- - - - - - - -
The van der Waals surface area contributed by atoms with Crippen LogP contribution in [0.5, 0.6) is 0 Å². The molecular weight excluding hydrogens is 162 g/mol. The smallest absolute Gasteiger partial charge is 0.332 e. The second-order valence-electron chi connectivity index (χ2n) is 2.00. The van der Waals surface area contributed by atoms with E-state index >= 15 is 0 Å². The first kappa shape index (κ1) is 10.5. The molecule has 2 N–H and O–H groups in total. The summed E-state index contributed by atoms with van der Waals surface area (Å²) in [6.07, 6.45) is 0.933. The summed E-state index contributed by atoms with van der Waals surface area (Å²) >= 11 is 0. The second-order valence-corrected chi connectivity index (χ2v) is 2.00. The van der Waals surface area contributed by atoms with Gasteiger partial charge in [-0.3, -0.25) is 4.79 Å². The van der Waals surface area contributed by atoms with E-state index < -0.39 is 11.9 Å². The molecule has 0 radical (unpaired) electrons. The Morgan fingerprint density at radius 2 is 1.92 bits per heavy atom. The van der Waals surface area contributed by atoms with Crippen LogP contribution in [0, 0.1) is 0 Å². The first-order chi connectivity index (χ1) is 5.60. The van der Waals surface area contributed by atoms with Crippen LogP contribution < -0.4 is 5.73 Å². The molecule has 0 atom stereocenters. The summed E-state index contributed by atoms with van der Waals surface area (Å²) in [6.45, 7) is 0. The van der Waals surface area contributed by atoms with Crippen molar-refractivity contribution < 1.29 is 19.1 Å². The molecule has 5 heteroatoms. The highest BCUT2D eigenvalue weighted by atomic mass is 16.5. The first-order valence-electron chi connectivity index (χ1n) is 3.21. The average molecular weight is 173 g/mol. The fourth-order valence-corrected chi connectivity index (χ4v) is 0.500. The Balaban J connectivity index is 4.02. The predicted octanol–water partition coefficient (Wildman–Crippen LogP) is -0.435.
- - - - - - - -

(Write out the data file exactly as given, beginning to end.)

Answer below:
The van der Waals surface area contributed by atoms with Crippen LogP contribution in [0.5, 0.6) is 0 Å². The molecular weight excluding hydrogens is 162 g/mol. The smallest absolute Gasteiger partial charge is 0.332 e. The second-order valence-electron chi connectivity index (χ2n) is 2.00. The van der Waals surface area contributed by atoms with E-state index >= 15 is 0 Å². The first kappa shape index (κ1) is 10.5. The molecule has 2 N–H and O–H groups in total. The summed E-state index contributed by atoms with van der Waals surface area (Å²) in [6.07, 6.45) is 0.933. The summed E-state index contributed by atoms with van der Waals surface area (Å²) >= 11 is 0. The second-order valence-corrected chi connectivity index (χ2v) is 2.00. The van der Waals surface area contributed by atoms with Gasteiger partial charge in [-0.3, -0.25) is 4.79 Å². The van der Waals surface area contributed by atoms with E-state index < -0.39 is 11.9 Å². The molecule has 0 radical (unpaired) electrons. The Morgan fingerprint density at radius 2 is 1.92 bits per heavy atom. The van der Waals surface area contributed by atoms with Crippen LogP contribution in [0, 0.1) is 0 Å². The first-order chi connectivity index (χ1) is 5.60. The van der Waals surface area contributed by atoms with Crippen LogP contribution < -0.4 is 5.73 Å². The molecule has 0 atom stereocenters. The summed E-state index contributed by atoms with van der Waals surface area (Å²) in [6.45, 7) is 0. The van der Waals surface area contributed by atoms with Crippen molar-refractivity contribution < 1.29 is 19.1 Å². The molecule has 5 heteroatoms. The highest BCUT2D eigenvalue weighted by atomic mass is 16.5. The first-order valence-electron chi connectivity index (χ1n) is 3.21. The average molecular weight is 173 g/mol. The fourth-order valence-corrected chi connectivity index (χ4v) is 0.500. The Balaban J connectivity index is 4.02. The predicted octanol–water partition coefficient (Wildman–Crippen LogP) is -0.435.